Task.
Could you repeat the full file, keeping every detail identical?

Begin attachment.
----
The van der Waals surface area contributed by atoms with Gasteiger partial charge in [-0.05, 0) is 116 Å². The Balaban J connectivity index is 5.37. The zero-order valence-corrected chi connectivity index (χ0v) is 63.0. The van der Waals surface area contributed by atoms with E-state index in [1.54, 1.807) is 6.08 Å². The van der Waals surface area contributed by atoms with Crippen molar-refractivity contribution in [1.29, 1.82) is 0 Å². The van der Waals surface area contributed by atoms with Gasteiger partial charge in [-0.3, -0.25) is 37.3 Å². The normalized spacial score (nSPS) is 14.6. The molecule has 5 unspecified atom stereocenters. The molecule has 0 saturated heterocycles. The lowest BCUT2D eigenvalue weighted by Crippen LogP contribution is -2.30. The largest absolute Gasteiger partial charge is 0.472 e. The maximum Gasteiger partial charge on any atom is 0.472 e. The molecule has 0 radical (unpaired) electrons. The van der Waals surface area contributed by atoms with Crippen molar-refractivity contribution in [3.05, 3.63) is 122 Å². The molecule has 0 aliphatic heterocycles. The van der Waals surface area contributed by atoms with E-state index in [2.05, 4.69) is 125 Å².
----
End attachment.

The van der Waals surface area contributed by atoms with Gasteiger partial charge in [-0.05, 0) is 116 Å². The Balaban J connectivity index is 5.37. The zero-order valence-corrected chi connectivity index (χ0v) is 63.0. The van der Waals surface area contributed by atoms with E-state index in [1.54, 1.807) is 6.08 Å². The van der Waals surface area contributed by atoms with Crippen molar-refractivity contribution in [1.29, 1.82) is 0 Å². The van der Waals surface area contributed by atoms with Gasteiger partial charge in [-0.3, -0.25) is 37.3 Å². The normalized spacial score (nSPS) is 14.6. The molecule has 5 unspecified atom stereocenters. The molecule has 0 saturated heterocycles. The lowest BCUT2D eigenvalue weighted by Crippen LogP contribution is -2.30. The largest absolute Gasteiger partial charge is 0.472 e. The maximum Gasteiger partial charge on any atom is 0.472 e. The molecule has 0 radical (unpaired) electrons. The van der Waals surface area contributed by atoms with Crippen molar-refractivity contribution in [3.05, 3.63) is 122 Å². The molecule has 0 aliphatic heterocycles. The van der Waals surface area contributed by atoms with E-state index in [2.05, 4.69) is 125 Å².